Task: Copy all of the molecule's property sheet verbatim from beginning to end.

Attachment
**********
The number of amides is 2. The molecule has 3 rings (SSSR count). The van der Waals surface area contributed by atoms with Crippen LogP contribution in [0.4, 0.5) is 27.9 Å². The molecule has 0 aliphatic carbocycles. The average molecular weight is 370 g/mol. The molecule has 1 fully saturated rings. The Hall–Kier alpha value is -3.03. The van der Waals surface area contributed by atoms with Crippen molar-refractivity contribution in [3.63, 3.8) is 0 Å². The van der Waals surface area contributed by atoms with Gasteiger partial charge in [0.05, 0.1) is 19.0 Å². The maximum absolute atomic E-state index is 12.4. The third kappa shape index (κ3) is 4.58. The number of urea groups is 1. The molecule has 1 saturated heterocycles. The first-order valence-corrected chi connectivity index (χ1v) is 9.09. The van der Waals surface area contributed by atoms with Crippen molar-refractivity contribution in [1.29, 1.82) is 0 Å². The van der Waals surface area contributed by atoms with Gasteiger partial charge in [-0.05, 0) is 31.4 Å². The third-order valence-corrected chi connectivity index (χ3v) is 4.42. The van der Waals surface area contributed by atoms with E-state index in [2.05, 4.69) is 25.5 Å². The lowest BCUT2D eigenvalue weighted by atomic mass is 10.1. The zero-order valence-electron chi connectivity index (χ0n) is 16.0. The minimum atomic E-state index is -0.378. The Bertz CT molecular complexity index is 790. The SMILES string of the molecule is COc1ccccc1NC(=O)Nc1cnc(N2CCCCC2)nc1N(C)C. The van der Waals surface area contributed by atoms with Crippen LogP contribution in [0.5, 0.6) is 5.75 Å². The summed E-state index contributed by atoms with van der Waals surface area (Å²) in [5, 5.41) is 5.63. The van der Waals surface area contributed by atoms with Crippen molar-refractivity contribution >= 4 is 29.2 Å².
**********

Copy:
The number of amides is 2. The molecule has 3 rings (SSSR count). The van der Waals surface area contributed by atoms with Crippen LogP contribution in [0.4, 0.5) is 27.9 Å². The molecule has 0 aliphatic carbocycles. The average molecular weight is 370 g/mol. The molecule has 1 fully saturated rings. The Hall–Kier alpha value is -3.03. The van der Waals surface area contributed by atoms with Crippen molar-refractivity contribution in [3.63, 3.8) is 0 Å². The van der Waals surface area contributed by atoms with Gasteiger partial charge in [0.05, 0.1) is 19.0 Å². The maximum absolute atomic E-state index is 12.4. The third kappa shape index (κ3) is 4.58. The number of urea groups is 1. The molecule has 1 saturated heterocycles. The first-order valence-corrected chi connectivity index (χ1v) is 9.09. The van der Waals surface area contributed by atoms with Crippen molar-refractivity contribution in [1.29, 1.82) is 0 Å². The van der Waals surface area contributed by atoms with Gasteiger partial charge in [-0.05, 0) is 31.4 Å². The third-order valence-corrected chi connectivity index (χ3v) is 4.42. The van der Waals surface area contributed by atoms with E-state index in [2.05, 4.69) is 25.5 Å². The lowest BCUT2D eigenvalue weighted by atomic mass is 10.1. The zero-order valence-electron chi connectivity index (χ0n) is 16.0. The minimum atomic E-state index is -0.378. The Bertz CT molecular complexity index is 790. The SMILES string of the molecule is COc1ccccc1NC(=O)Nc1cnc(N2CCCCC2)nc1N(C)C. The van der Waals surface area contributed by atoms with Crippen LogP contribution in [0.5, 0.6) is 5.75 Å². The summed E-state index contributed by atoms with van der Waals surface area (Å²) in [5, 5.41) is 5.63. The van der Waals surface area contributed by atoms with Crippen molar-refractivity contribution >= 4 is 29.2 Å².